When a naval officer's wife breaks her ankle and is laid up, her husband takes over running the household by employing military regimentation and disciple, which leads to a number of amusing situations. (Comedy, 85 mins.)
Diana is outwardly the hit of the party but inwardly virtuous and idealistic. Her friend Ann is thoroughly selfish and amoral. Both are attracted to Ben Black, soon-to-be millionaire. He takes Diana's flirtations with other boys as a sign of disinterest in him and marries Ann. Big mistake. Ben and Diana begin to realize their true love for each other and plan a new life together as drunken Ann falls down the stairs to her death. Written by
Ed Stephan <firstname.lastname@example.org>
When he meets Diana, Ben Blaine is introduced to her as "Ben Blaine of Birmingham. The finest halfback the University of Alabama ever had." In fact, actor Johnny Mack Brown had previously been a halfback for the University of Alabama's 1926 national championship football team. At the 1926 Rose Bowl, Brown had earned the Most Valuable Player award by scoring 2 of Alabama's 3 touchdowns in an upset win over the University of Washington. (When the movie was released in 1928, Brown's status as a college football star would have been familiar to movie audiences.) See more »
A wild riot with a breezy amoral plot...fun stuff great dancing
Our Dancing Daughters (1928)
Listed as a "silent" movie but actually an early synched-score movie with intertitles, and it's a really good one. If you think a dance and music movie can't be silent, check this out. Yes, it's 1928, less than a year after "The Jazz Singer," but we see a full blown plot about infidelity, some pretty terrific photography, and dancing like only 1928 can offer.
The star is the ever self-aware Joan Crawford.
But there is a whole slew of beautiful "girls" on hand here, daughters all of them, and parents with different kinds of acceptance and worry. All these young women are going out to party hard, and some disguise their intentions and others just let loose. There are lots of scenes for the men in the audiencewomen dressed in as little as possible for the times (which was quite little, before the 1934 Code) and lots of legs and bright faces and big eyes.
That of course is also the downfall of what is a pretty amazing movie, filled with crazy fun dancing. Crawford was famous for her dancing (she won lots of trophies going out to local competitionsand I mean Crawford, not any character). We see it here. She's the wildest of the women (she tells one suitor she is "Diana the Dangerous"), and one parent even bemoans that their sweet girl is cavorting with the likes of such a wild one.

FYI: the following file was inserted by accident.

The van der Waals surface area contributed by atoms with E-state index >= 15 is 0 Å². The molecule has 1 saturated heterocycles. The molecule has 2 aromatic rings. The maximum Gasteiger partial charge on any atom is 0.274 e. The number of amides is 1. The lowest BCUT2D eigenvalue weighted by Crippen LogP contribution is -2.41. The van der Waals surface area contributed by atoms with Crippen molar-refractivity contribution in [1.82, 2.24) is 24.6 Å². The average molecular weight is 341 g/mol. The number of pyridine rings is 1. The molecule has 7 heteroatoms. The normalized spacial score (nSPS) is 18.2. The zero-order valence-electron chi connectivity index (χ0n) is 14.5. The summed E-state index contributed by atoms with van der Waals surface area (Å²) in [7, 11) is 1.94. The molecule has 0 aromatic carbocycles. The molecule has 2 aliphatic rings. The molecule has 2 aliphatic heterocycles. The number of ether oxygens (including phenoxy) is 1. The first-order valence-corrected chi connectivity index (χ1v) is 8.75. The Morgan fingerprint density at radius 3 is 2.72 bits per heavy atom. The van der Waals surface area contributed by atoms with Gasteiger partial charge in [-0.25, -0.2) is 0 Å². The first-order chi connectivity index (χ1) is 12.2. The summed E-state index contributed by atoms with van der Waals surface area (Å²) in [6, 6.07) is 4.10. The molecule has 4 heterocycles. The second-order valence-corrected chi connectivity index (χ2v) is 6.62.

But what else does this movie offer? Great question. I think it might be about courtship, or falling into superficial love, or maybe just how to snake a rich due with some lifted gauzy skirts. The men don't have much to offer, or showthey are fully clad in expensive tux-like suits. Alas.
It's worth saying, as a photographer, that the visuals are really nice even if the camera is often stuck to a tripod. The use of very shallow focus (allowing for great soft backgrounds behind the sharp foreground figures), and the atmospherics of the place (the rocky coast, or the rainy day) are great. This is no German Expressionist film nothing that remarkablebut George Barnes does what the film needs really nicely. (He did Hitchcock's "Rebecca," to give you an idea of his talent.) You have to see it with this in mind to get it, and then you'll see what I mean, especially the very very careful shallow focus.
In the end this is all about boy meets girl and the matchmaking and the engagements and the cheating. It's a fast ride, and if not especially deep or complex, it's fun and wonderfully immoral. I'll say, if you don't like silent movies you should skip this, I think. There are too many silent movie qualities here (like some of the exaggerated reactions, and the stiff over-telling of the story) to keep you going unless you are used to it. But there is a lot of the fun 1920s stuff here if you are prepared for the style. I liked it more than I expected, and some of it even made me wistful and appreciative.
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